Egg Instruction Booklet

Makin' an egg March 18 2014, 0 Comments

I learned how to make Pysanky eggs in the late 90's when I was in my twenties.  I enjoyed making them in my free time so much that I created a whole bunch. So many that I had years worth of great Pysanky egg gifts to dole out as needed. Most of the traditional Pysanky eggs you see in Tamm's were made back then. The newer ones are more modern and done with techniques I learned back then, mixed in with some of my own.  The end result is a new egg I get to show you and place for sale in the store.

 

The first thing I do is clean my egg.  I will have a 50% chance I'll hollow the egg before I start dying it.  I like both methods and usually make that decision last second.  This egg I'm showing you for demonstration was not hollowed out. I also prefer to free hand my designs/drawings because of the pencil lead that is left on the egg.

 

So I draw on the egg with melted beeswax with tools called kitska's (pictured above on the candle and next to the black beeswax). What I'm doing is sealing in the white color of the egg under all that black wax.  Next I usually drop the egg fully in a jar of dye with the next lightest color, but in this case, I used a fine tip paintbrush to apply the pink in the hearts and then red dye on the crabs. I didn't want the red to affect the blue hue of the dye for the rest of the egg, so I limited the areas of red as best I could.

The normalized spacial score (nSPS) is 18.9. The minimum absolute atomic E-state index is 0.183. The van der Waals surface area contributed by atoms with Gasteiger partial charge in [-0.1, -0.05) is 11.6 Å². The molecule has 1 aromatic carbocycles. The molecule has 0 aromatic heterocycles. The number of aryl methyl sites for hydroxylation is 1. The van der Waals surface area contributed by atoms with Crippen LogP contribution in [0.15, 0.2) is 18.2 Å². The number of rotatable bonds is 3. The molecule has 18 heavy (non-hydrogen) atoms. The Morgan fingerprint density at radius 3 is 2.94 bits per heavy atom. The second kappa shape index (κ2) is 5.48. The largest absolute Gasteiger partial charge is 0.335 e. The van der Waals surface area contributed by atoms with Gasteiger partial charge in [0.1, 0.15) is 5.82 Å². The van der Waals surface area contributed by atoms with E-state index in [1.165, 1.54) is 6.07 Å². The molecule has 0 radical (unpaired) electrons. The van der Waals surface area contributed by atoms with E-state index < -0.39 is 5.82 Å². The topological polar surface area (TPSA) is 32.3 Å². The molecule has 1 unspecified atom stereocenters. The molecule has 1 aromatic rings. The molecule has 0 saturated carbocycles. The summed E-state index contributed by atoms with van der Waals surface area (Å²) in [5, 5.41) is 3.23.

So here is the pink heart sealed with wax and red colored in crabs and the smallest kitska was used to then fill in all the crabs legs, eyeballs and claws in the second picture.

Now I fill in the rest of the crabs body with my medium sized kitska.  It's ready to go into a blue dye jar For its final color.

Took about 15 minutes to get that brilliant blue color I wanted.  Now to see what happens when I melt all of the wax off and expose the design underneath.

 

Melting off the wax can take a long time and if not careful, I can ruin an egg. The last thing you want is a big black flame streak across the egg because it got to close to the open flame. But the patience pays off because you end up with this cool looking crab themed egg.  Only thing left now is to varnish it.  Since that takes days to complete, I will have to post the final picture of the egg in the near future and update this blog.  Here's the egg I just showed you how I made today: